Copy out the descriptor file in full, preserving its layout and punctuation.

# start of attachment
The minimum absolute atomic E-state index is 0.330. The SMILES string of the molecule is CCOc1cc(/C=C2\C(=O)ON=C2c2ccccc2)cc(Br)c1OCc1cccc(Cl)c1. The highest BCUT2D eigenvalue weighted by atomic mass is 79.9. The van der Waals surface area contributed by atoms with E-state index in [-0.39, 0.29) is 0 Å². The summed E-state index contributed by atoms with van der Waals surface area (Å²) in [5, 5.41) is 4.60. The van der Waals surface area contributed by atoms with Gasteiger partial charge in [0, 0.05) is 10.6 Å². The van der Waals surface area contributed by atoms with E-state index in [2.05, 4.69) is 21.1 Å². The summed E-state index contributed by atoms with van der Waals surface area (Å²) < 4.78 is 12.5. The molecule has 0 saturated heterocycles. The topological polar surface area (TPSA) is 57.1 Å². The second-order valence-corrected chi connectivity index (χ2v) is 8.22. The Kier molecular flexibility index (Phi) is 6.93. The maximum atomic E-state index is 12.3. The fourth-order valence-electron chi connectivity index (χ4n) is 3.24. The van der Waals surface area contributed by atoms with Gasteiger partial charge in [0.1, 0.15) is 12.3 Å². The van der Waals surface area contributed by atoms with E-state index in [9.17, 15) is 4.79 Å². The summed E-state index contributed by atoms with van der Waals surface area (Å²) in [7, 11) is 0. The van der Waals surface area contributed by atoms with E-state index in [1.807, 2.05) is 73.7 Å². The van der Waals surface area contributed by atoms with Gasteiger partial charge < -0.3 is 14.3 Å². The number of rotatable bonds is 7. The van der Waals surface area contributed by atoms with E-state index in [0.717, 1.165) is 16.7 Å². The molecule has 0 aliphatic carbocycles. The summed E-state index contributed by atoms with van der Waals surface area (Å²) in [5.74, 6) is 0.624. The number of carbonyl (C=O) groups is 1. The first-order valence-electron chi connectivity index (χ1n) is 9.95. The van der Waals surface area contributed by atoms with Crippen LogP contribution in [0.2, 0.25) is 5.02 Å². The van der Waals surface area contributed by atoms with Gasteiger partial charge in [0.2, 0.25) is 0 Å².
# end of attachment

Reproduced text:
The minimum absolute atomic E-state index is 0.330. The SMILES string of the molecule is CCOc1cc(/C=C2\C(=O)ON=C2c2ccccc2)cc(Br)c1OCc1cccc(Cl)c1. The highest BCUT2D eigenvalue weighted by atomic mass is 79.9. The van der Waals surface area contributed by atoms with E-state index in [-0.39, 0.29) is 0 Å². The summed E-state index contributed by atoms with van der Waals surface area (Å²) in [5, 5.41) is 4.60. The van der Waals surface area contributed by atoms with Gasteiger partial charge in [0, 0.05) is 10.6 Å². The van der Waals surface area contributed by atoms with E-state index in [2.05, 4.69) is 21.1 Å². The summed E-state index contributed by atoms with van der Waals surface area (Å²) < 4.78 is 12.5. The molecule has 0 saturated heterocycles. The topological polar surface area (TPSA) is 57.1 Å². The second-order valence-corrected chi connectivity index (χ2v) is 8.22. The Kier molecular flexibility index (Phi) is 6.93. The maximum atomic E-state index is 12.3. The fourth-order valence-electron chi connectivity index (χ4n) is 3.24. The van der Waals surface area contributed by atoms with Gasteiger partial charge in [0.1, 0.15) is 12.3 Å². The van der Waals surface area contributed by atoms with E-state index in [9.17, 15) is 4.79 Å². The summed E-state index contributed by atoms with van der Waals surface area (Å²) in [7, 11) is 0. The van der Waals surface area contributed by atoms with E-state index in [1.807, 2.05) is 73.7 Å². The van der Waals surface area contributed by atoms with Gasteiger partial charge < -0.3 is 14.3 Å². The number of rotatable bonds is 7. The van der Waals surface area contributed by atoms with E-state index in [0.717, 1.165) is 16.7 Å². The molecule has 0 aliphatic carbocycles. The summed E-state index contributed by atoms with van der Waals surface area (Å²) in [5.74, 6) is 0.624. The number of carbonyl (C=O) groups is 1. The first-order valence-electron chi connectivity index (χ1n) is 9.95. The van der Waals surface area contributed by atoms with Crippen LogP contribution in [0.2, 0.25) is 5.02 Å². The van der Waals surface area contributed by atoms with Gasteiger partial charge in [0.2, 0.25) is 0 Å².